Addition to Chapter 17

Orwellian Int Base Operations

Continuing from print pg. 165


THE “TEAM SHARE SYSTEM” separated Gold crew from the rest of the Int base staff, and debased Gold crew. According to the LRH advices, Gold crew were to operate on a system of privileges. A staff member starts out with a star pin, worn on one’s shirt pocket, to show that s/he holds all five cards: Social, Bonus, Allowance, Chow, and Berthing, in that sequence of award and removal. A Social card afforded the privilege of participating in the Friday night base event, such as a movie or a base outing, or getting a day off on Sunday when the leadership decided we could have liberty. Bonus cards meant nothing, since we rarely received a bonus; although per the LRH advices for Gold we were supposed to get bonuses for high sales. Allowance cards afforded us the privilege of getting our $45 per week. We didn’t receive “pay.” Chow, of course, meant that we could eat a full meal in the staff dining room. No chow card meant we could eat rice and beans, or buy food in the canteen. A berthing card meant we could sleep in our living quarters and keep our clothes in the closet there. Without a berthing card, staff slept in their office on the floor and showered in the garage.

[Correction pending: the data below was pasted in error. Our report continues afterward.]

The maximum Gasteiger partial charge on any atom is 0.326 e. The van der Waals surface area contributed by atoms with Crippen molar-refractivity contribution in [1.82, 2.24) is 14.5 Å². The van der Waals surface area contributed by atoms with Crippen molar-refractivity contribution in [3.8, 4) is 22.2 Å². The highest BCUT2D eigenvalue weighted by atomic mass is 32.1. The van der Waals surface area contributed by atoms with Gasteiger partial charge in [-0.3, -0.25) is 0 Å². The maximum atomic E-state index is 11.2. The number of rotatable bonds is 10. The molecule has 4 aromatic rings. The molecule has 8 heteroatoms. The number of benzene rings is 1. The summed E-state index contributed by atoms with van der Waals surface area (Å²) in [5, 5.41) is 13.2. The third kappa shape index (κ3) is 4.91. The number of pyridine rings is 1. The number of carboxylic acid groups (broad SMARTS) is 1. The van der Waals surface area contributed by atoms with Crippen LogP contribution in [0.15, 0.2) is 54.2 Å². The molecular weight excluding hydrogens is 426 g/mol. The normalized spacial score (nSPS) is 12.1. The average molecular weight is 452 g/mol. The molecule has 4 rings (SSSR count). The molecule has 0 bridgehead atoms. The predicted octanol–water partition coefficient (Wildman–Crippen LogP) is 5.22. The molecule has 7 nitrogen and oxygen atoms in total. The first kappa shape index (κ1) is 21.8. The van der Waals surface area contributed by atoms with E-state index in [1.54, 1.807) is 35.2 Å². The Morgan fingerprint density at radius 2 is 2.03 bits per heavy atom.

I would lose a card if my production statistics were down from one week to the next; two cards pulled if stats were down two weeks in a row, etc. A card could also be pulled by my senior if I messed up in some other way, i.e. if I backflashed to my senior, caused a flap, etc. To get a card back, I would have to either increase my production statistics, or make up for the damage if I lost a card for reasons other than post work. In the Cine division, it was typical for the shoot crew to have lost so many cards that staff would sleep on the floors under their desks or in some hidden spot. I remember asking Maureen Bolstad, after she lost her 5th card for berthing, what she was going to do. She did what many staff did—sleep under their desks, or find some place with a sofa where they could crash for the night.